States could only waive the ACA’s “community rating” requirement, which prohibits insurers from charging people based on their medical history, if they had a program in place for people with pre-existing conditions. But states could meet that requirement just by participating in the House bill’s modestly funded Federal Invisible Risk Sharing Program or by using any of the funding in the bill’s Patient and State Stability Fund for any program that they argue would assist high-risk individuals or stabilize premiums — irrespective of the program’s funding levels, benefits, or overall impact.
Claim: States couldn’t waive key ACA protections like prohibitions on annual and lifetime limits or on charging women more than men.
REALITY: Letting states waive essential health benefit standards would also let them waive prohibitions on annual and lifetime limits, and it means women would pay more than men.
The ACA prohibits plans from imposing annual or lifetime limits on coverage, but only on coverage of services classified as essential health benefits. Plans can still impose coverage limits on other services (for example, adult dental coverage). So, in states that eliminated or greatly weakened essential health benefits standards, plans could go back to imposing coverage limits on anything from emergency services to inpatient care to prescription drugs — including for people covered through their employer. Before the ACA, 105 million people nationwide had lifetime limits on coverage, 28 million of them children and the vast majority of them with employer coverage. Waiving essential health benefits would also eviscerate the ACA’s requirement that plans cap out-of-pocket costs, as that requirement, too, only applies to covered benefits.
Likewise, eliminating essential health benefits standards means that plans could charge more for maternity coverage. In practice, that means women would once again pay more for health insurance than men.
Claim: High-risk pools would keep coverage affordable for people with pre-existing conditions.
REALITY: High-risk pools have consistently failed to deliver affordable coverage.
High-risk pools combine sick people with even sicker people, rather than pooling sick and healthy people together, as regular insurance does. Before the ACA, many states had high-risk pools, and they came with enrollment caps, long waiting lists, unaffordable premiums, exclusions for pre-existing conditions, high deductibles, benefit caps, and annual and lifetime limits on coverage. They covered only several hundred thousand people nationwide, and even so, generally weren’t sustainable for states over time: costs kept rising as the composition of the pools became sicker and sicker. Nothing in the amendment would make high-risk pools work any better than before the ACA.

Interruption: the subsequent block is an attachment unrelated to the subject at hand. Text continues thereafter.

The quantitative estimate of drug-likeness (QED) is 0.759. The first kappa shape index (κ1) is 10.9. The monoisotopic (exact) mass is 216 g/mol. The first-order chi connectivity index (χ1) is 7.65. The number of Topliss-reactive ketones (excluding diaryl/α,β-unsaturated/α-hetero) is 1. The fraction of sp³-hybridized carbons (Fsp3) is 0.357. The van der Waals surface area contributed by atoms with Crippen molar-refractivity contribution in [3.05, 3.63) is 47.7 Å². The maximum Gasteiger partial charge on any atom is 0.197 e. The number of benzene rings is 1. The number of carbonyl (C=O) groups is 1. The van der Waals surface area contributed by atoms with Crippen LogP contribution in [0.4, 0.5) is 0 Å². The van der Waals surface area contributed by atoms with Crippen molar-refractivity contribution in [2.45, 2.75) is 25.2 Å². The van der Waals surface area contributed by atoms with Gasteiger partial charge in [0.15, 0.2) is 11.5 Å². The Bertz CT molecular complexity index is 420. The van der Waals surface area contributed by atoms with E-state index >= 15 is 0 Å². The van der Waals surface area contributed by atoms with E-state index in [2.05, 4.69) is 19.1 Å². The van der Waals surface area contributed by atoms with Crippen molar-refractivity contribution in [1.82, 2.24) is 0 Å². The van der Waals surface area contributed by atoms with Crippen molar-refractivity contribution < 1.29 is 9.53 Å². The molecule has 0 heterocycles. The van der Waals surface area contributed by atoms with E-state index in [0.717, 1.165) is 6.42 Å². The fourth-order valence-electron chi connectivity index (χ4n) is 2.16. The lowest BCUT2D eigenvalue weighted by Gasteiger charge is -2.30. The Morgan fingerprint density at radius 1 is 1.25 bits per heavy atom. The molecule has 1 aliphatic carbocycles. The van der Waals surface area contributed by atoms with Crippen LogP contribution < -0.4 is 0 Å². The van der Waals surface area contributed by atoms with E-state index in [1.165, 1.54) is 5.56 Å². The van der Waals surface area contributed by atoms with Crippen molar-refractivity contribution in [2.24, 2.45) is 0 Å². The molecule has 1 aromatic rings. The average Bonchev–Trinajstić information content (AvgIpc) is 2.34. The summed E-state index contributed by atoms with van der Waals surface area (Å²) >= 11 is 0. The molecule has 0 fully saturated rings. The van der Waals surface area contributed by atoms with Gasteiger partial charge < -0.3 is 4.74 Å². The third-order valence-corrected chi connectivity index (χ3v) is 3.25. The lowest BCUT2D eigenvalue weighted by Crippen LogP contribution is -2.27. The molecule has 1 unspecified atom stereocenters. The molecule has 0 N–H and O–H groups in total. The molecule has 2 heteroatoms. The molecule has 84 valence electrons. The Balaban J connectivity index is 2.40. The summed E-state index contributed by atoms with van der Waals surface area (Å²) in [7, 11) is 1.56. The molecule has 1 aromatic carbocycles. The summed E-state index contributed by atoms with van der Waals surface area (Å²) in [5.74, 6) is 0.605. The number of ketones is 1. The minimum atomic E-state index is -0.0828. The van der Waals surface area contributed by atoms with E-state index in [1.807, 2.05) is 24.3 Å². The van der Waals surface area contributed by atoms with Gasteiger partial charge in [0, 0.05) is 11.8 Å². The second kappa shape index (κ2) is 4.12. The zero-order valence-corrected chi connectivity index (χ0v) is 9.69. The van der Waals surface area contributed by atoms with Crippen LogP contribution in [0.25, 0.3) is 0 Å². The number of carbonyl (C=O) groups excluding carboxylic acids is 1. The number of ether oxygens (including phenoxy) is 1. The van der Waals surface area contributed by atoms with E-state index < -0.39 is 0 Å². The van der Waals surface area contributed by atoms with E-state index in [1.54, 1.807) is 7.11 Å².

What’s more, high-risk pools aren’t even intended to help people with many of the most common pre-existing conditions, just those with the most serious and expensive health issues. The amended House bill would force millions of Americans with pre-existing conditions like asthma, hypertension, or depression to cope with an individual market where insurers could once again charge them unaffordable premiums or offer policies that excluded key health services — without even the inadequate help that high-risk pools could offer.
Claim: People with pre-existing conditions could only be charged higher premiums if they hadn’t maintained continuous coverage.
REALITY: People with pre-existing conditions would pay more, even if they maintained continuous coverage.
Even if that limitation were binding, many people with pre-existing conditions would go unprotected: nearly one-third of people with pre-existing conditions experience a gap in coverage over a two-year period due to job changes, other life transitions, or periods of financial difficulty.
And, in practice, the limitation almost certainly wouldn’t be binding: people with pre-existing conditions who maintained coverage would still end up being charged more due to the waiver. That’s because, in states with waivers, healthy people with continuous coverage could avoid being pooled with sicker, higher-cost individuals. That’s because the amendment says that insurers in states with waivers could base premiums on medical history only for people who fail to show they have maintained continuous coverage. So if healthy people simply chose not to submit proof of their continuous coverage, insurers would then base their premiums on their medical history, which would qualify them for lower premiums. Sick people with continuous coverage would find themselves pooled mostly with other sick people — and insurers would raise premiums for this group accordingly, to very high levels.